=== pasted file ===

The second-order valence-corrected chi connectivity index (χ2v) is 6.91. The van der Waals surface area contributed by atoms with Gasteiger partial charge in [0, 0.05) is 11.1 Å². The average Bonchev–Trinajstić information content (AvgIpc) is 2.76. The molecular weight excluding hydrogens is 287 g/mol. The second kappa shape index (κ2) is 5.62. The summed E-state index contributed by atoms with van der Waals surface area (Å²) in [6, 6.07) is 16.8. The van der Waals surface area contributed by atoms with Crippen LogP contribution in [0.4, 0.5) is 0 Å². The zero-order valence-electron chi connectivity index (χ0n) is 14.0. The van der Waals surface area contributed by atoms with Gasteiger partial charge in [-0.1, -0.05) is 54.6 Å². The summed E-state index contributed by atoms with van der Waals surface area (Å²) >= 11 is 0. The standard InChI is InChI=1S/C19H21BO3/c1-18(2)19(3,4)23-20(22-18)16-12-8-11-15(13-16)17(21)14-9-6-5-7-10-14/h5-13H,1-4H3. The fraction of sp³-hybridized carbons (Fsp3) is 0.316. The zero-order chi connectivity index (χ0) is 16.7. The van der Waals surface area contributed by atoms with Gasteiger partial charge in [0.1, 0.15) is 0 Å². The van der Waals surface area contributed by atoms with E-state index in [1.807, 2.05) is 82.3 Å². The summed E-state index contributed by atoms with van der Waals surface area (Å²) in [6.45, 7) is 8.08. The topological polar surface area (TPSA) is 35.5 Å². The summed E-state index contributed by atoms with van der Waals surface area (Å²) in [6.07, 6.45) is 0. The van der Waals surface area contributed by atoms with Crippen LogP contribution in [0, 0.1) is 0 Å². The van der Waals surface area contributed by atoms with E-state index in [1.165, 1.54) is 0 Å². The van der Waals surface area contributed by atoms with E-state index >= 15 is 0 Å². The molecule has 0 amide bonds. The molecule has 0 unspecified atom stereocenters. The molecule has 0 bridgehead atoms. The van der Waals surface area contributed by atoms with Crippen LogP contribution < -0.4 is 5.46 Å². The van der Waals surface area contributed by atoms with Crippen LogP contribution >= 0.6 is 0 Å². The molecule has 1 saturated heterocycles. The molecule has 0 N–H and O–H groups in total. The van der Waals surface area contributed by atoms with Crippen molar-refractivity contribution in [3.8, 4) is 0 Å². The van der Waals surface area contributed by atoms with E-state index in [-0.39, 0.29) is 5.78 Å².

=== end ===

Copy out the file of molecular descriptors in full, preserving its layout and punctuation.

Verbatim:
The second-order valence-corrected chi connectivity index (χ2v) is 6.91. The van der Waals surface area contributed by atoms with Gasteiger partial charge in [0, 0.05) is 11.1 Å². The average Bonchev–Trinajstić information content (AvgIpc) is 2.76. The molecular weight excluding hydrogens is 287 g/mol. The second kappa shape index (κ2) is 5.62. The summed E-state index contributed by atoms with van der Waals surface area (Å²) in [6, 6.07) is 16.8. The van der Waals surface area contributed by atoms with Crippen LogP contribution in [0.4, 0.5) is 0 Å². The zero-order valence-electron chi connectivity index (χ0n) is 14.0. The van der Waals surface area contributed by atoms with Gasteiger partial charge in [-0.1, -0.05) is 54.6 Å². The summed E-state index contributed by atoms with van der Waals surface area (Å²) >= 11 is 0. The standard InChI is InChI=1S/C19H21BO3/c1-18(2)19(3,4)23-20(22-18)16-12-8-11-15(13-16)17(21)14-9-6-5-7-10-14/h5-13H,1-4H3. The fraction of sp³-hybridized carbons (Fsp3) is 0.316. The zero-order chi connectivity index (χ0) is 16.7. The van der Waals surface area contributed by atoms with Gasteiger partial charge in [0.1, 0.15) is 0 Å². The van der Waals surface area contributed by atoms with E-state index in [1.807, 2.05) is 82.3 Å². The summed E-state index contributed by atoms with van der Waals surface area (Å²) in [6.45, 7) is 8.08. The topological polar surface area (TPSA) is 35.5 Å². The summed E-state index contributed by atoms with van der Waals surface area (Å²) in [6.07, 6.45) is 0. The van der Waals surface area contributed by atoms with Crippen LogP contribution in [0, 0.1) is 0 Å². The van der Waals surface area contributed by atoms with E-state index in [1.165, 1.54) is 0 Å². The van der Waals surface area contributed by atoms with E-state index >= 15 is 0 Å². The molecule has 0 amide bonds. The molecule has 0 unspecified atom stereocenters. The molecule has 0 bridgehead atoms. The van der Waals surface area contributed by atoms with Crippen LogP contribution < -0.4 is 5.46 Å². The van der Waals surface area contributed by atoms with Crippen LogP contribution >= 0.6 is 0 Å². The molecule has 1 saturated heterocycles. The molecule has 0 N–H and O–H groups in total. The van der Waals surface area contributed by atoms with Crippen molar-refractivity contribution in [3.8, 4) is 0 Å². The van der Waals surface area contributed by atoms with E-state index in [-0.39, 0.29) is 5.78 Å².